Jerome ElamIT’S FRONT LINE FRIDAY! Today I want to introduce you to a speaker, writer, abolitionist, and survivor of sex trafficking, Jerome Elam.

When did you get involved in the fight against sex trafficking?

It was after 20+ years of therapy, trying to cope with my own situation. My mother was 15 when she had me. My father was in the military and when he returned from overseas their short marriage fell apart. Alcohol flowed freely through the house which opened the door for domestic abuse. Their marriage didn’t last long after. My mother divorced and married over and over. I never knew about my real father until much later in life.

How did this lifestyle lead to you being trafficked?

My mother met a man who swept her off her feet. He was kind to me, bought me gifts, and gave me the attention I desperately sought. I didn’t know at the time he was grooming me.

How did he go from being your step father to your trafficker?

First, he molested me. Then he took pictures of me nude and threatened to show them to my mother. Not long afterwards he took me to meet a group of his friends. It was really a pedophile ring. I was beaten and raped by all of them. From there I was trafficked regularly. My mother was so deep in the bottom of a bottle, she never noticed.

Why didn’t anyone notice what was happening to you?

To the outside world we looked like a normal family. I would go to school and go home. Sometimes he would pull me out of school to see clients. When I had bruises he would explain them away by telling the school I was accident prone.

How did he keep you from telling someone at school or outside of the home?

He threatened my mother’s life. He also kept me strung out on cocaine and vodka. There were three times I tried to speak up and tell someone. The first time he broke my nose. The second time he broke three of my ribs. The third time he killed my favorite pet in front of me. After that, I stopped telling. His tactics worked.

How did you finally escape?

After seven years of this, I’d had enough. I couldn’t take it anymore. I felt helpless and didn’t know what to do. I got the sleeping pills out of my mother’s medicine cabinet and took them with a bottle of vodka. I remember having a dream, or I thought it was a dream, where God told me I had a purpose and it wasn’t my time yet. I had work to do. I woke up in the hospital. The suicide attempt was a red flag that finally got me removed from the home into a safer environment.

Is it difficult to share your story?

No, because every time I share people contact me and tell me that I’m telling their story. One man contacted me and said,

I’m shaking right now because you’ve just shared my story.”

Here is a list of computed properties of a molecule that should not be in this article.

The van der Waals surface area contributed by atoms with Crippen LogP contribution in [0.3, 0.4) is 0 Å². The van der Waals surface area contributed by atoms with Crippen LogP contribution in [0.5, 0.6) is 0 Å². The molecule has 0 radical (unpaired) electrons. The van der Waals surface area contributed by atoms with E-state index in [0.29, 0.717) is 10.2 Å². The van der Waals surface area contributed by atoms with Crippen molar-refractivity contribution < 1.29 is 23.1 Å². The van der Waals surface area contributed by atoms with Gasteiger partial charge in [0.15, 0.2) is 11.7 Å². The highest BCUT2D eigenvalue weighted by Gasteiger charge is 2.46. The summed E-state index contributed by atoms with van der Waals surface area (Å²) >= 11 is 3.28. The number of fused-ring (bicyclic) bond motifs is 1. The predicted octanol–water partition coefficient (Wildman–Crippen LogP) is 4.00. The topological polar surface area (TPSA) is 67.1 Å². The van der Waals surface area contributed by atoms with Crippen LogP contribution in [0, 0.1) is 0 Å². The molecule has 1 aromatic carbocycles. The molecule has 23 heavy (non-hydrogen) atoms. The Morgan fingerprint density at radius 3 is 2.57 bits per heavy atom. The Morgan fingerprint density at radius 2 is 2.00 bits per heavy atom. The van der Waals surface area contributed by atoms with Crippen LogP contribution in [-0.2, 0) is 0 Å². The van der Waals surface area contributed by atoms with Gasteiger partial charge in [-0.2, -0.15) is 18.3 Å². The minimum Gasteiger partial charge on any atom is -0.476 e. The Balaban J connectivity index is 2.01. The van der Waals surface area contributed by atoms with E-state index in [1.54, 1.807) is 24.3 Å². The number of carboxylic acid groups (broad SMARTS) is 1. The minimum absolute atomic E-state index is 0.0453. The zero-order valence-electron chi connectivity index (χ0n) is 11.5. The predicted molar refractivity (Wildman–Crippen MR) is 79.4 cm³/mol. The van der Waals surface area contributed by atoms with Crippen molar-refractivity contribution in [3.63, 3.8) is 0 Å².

I have had the opportunity to speak in the United States and abroad. It doesn’t matter the venue, people always approach me. By me sharing it gives others the opportunity to finally self identify and share their story.

Why don’t we hear more about boys being rescued or stories about male victims?

Boys fail to self identify. It’s all about the male ego and masculinity. Men will say it was their choice to protect their ego. There’s a huge stigma that if you’re male and you were trafficked then you must be homosexual. People don’t realize that 40% of the customers male trafficking victims service are female.

I struggled with ego and masculinity myself. It’s why I went into the marines. I needed to reaffirm my masculinity.

How did you finally have the courage to speak out about this?

I was in a co-ed recovery group and a female survivor reached out to me. What she said to me was powerful and something I’ve never forgotten. She said,

You can admit you were vulnerable but it doesn’t mean you were weak.”

It was then I realized trafficking doesn’t rob you of your masculinity. There is a light inside of all of us no one can extinguish. I believe unconditional love gives you the strength to find your way out of this. Unconditional love is the Rosetta Stone for surviving anything. In my life, I received that unconditional love from my great aunt.

Was this the turning point for you?

My turning point was when I realized either I was going to have the nightmares or they were going to have me. I’ve spent the past four years writing and speaking about this issue. It has been helpful in my healing process.

It never goes away but you stop letting it define you.

So how did you get from there to where you are now?

I was a chaos junkie. It took me 20 years to be willing to get into therapy at all. It takes a long time to quit blaming yourself. After going through extensive therapy, I’m in a healthy, happy marriage. I have two beautiful children. I have learned you have to work on your relationships to keep them healthy.

How can people hear more about your story?

They can listen to one of my interviews from Friday May 30,2014 with First Coast News,


They can also view the video of my speech from the D.C. Stop Modern Slavery Walkfest October 4, 2014 held at the National Mall in Washington D.C.
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If you want to learn more about Jerome, you can connect with him on Facebook here. You can follow him on Twitter at @JeromeElam. You can connect with him on Linkedin here.

Jerome is a full time writer and speaker. He writer for Communities Digital News. You can learn more here. You can read his blog, An End to Silence, here.

If you or someone you know is a trafficking victim or you suspect someone is a trafficking victim, call the National Hotline at 1-888-373-7888 or text to BeFree (233733).